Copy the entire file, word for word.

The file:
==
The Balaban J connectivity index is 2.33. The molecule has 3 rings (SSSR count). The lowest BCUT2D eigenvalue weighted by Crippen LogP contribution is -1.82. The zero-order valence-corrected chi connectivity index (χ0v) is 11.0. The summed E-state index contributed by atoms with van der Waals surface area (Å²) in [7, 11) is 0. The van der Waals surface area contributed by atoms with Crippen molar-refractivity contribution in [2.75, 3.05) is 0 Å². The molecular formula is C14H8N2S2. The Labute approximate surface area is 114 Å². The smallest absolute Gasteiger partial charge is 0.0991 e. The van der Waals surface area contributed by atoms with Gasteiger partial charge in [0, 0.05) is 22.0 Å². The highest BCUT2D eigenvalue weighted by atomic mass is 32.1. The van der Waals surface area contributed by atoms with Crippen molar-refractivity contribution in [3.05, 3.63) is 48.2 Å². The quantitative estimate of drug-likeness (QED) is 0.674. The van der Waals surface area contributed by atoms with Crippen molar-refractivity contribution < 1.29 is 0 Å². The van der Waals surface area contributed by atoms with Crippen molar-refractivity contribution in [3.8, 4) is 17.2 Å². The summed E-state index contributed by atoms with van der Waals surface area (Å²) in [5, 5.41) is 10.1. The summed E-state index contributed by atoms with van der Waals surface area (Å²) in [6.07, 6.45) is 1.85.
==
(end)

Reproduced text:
The Balaban J connectivity index is 2.33. The molecule has 3 rings (SSSR count). The lowest BCUT2D eigenvalue weighted by Crippen LogP contribution is -1.82. The zero-order valence-corrected chi connectivity index (χ0v) is 11.0. The summed E-state index contributed by atoms with van der Waals surface area (Å²) in [7, 11) is 0. The van der Waals surface area contributed by atoms with Crippen molar-refractivity contribution in [2.75, 3.05) is 0 Å². The molecular formula is C14H8N2S2. The Labute approximate surface area is 114 Å². The smallest absolute Gasteiger partial charge is 0.0991 e. The van der Waals surface area contributed by atoms with Gasteiger partial charge in [0, 0.05) is 22.0 Å². The highest BCUT2D eigenvalue weighted by atomic mass is 32.1. The van der Waals surface area contributed by atoms with Crippen molar-refractivity contribution in [3.05, 3.63) is 48.2 Å². The quantitative estimate of drug-likeness (QED) is 0.674. The van der Waals surface area contributed by atoms with Crippen molar-refractivity contribution < 1.29 is 0 Å². The van der Waals surface area contributed by atoms with Crippen molar-refractivity contribution in [3.8, 4) is 17.2 Å². The summed E-state index contributed by atoms with van der Waals surface area (Å²) in [5, 5.41) is 10.1. The summed E-state index contributed by atoms with van der Waals surface area (Å²) in [6.07, 6.45) is 1.85.